Author(s): Harach HR, Williams ED, Harach HR, Williams ED
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Abstract A total of 154 cases of thyroid cancer in children under 15 were registered in England and Wales over a period of 30 years, an incidence of about 0.5 per million per year. A total of 4.5 cases per year were registered in 1963-72, 4.9 in 1973-82 and 5.8 in 1983-92. A rapid rise in incidence with age occurred after the age of 5. Malignancy was confirmed in 92\% of the cases in which tissue was available. Of these, 68\% were papillary carcinomas, 11\% follicular carcinomas and 17\% medullary carcinomas. There were two spindle cell tumours with mucous cysts and one teratoma. The increased frequency but small size of medullary carcinomas in the second half of the period suggested that this increase was due to the introduction of screening; it accounted for most of the rise in crude incidence rats with time. The sex ratio (F:M) in all registered cases in the differentiated follicular cell carcinoma groups in children aged under 10 was 1.2:1, and 3.6:1 in the older children. Five children with differentiated thyroid cancer of follicular cell origin died up to 17 years after diagnosis. Two of the eight children aged 9 or less with a 20 year follow-up died, compared with three of 28 older children. An unusual group of differentiated carcinomas showed solid or follicular architecture. These tumours were unencapsulated, often widely invasive, contained psammoma bodies but little or no papillary architecture and the nuclei often lacked prominent grooving. This childhood type of papillary carcinoma contrasted with the classical type commonly found in the adult, which was present in one of 13 confirmed papillary carcinomas in children aged less than 10, compared with 20 of 35 older children. These observations show that thyroid carcinoma in very young children has a different spectrum of histological types from both older children and adults. From the age of about 10 well-differentiated papillary carcinomas rapidly increase in frequency in females, so that the other types come to form only a small proportion of the total. These differences, and the lower incidence but poorer prognosis of thyroid carcinoma in men and the poorer prognosis in post- as compared with premenopausal women, are compatible with a major role for sex hormones in thyroid carcinogenesis in females during the reproductive period. This study documents the incidence of childhood thyroid cancer in England and Wales, explains the rise in crude incidence rates, shows differences between carcinomas in children under and over the age of ten which may correlate with puberty, and draws attention to an unusual aggressive type of childhood papillary carcinoma. It illustrates the value to crude registry data of a pathology review.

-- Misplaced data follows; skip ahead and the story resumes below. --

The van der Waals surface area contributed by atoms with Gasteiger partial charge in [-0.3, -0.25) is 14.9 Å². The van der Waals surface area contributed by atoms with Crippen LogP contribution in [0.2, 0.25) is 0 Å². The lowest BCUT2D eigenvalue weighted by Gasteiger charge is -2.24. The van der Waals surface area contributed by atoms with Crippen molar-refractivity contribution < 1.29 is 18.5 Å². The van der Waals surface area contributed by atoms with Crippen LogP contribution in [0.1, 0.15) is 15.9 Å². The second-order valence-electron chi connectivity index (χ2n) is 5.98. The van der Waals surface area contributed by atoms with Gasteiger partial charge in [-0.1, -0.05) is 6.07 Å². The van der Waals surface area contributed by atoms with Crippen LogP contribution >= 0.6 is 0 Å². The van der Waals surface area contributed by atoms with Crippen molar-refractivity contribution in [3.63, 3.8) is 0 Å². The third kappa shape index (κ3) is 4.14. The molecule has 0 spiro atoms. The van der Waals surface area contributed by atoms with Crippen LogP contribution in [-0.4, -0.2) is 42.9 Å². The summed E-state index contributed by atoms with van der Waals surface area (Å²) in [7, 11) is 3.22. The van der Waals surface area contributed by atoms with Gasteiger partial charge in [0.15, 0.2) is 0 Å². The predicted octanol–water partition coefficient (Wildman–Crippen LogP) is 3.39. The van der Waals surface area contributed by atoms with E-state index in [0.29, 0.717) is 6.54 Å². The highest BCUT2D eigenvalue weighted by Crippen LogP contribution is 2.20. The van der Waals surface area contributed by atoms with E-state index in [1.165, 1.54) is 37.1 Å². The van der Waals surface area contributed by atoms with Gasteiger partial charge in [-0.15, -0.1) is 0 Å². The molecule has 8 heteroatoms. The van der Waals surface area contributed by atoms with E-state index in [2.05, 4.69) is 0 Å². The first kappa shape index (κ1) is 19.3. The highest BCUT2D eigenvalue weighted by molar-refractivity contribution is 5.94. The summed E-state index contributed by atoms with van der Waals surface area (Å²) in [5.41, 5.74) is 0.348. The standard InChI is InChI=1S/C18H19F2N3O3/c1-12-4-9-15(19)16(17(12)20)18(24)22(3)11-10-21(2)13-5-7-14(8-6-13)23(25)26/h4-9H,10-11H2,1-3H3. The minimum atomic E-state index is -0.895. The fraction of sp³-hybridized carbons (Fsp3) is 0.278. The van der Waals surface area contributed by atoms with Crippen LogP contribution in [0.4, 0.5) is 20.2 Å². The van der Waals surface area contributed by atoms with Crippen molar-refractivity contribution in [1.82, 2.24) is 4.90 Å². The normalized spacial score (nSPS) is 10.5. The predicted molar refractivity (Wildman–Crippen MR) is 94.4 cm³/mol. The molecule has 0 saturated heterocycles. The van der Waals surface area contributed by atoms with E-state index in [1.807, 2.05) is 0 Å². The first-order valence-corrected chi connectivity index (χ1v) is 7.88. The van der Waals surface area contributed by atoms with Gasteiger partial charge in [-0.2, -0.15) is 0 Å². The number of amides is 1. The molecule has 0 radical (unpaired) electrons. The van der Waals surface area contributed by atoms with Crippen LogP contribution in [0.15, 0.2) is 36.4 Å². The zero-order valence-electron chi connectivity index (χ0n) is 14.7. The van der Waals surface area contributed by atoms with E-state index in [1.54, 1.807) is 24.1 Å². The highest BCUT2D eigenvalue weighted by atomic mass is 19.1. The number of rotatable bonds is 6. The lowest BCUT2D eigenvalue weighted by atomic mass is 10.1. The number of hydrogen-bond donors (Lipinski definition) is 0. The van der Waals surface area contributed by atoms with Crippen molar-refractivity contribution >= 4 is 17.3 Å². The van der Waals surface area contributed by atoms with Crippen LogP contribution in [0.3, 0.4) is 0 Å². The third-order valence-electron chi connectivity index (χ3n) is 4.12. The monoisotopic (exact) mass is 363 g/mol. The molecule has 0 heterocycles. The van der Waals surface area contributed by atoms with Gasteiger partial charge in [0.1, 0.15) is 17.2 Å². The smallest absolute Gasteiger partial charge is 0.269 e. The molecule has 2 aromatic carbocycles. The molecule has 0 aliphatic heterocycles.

This article was published in Br J Cancer
and referenced in Journal of Thyroid Disorders & Therapy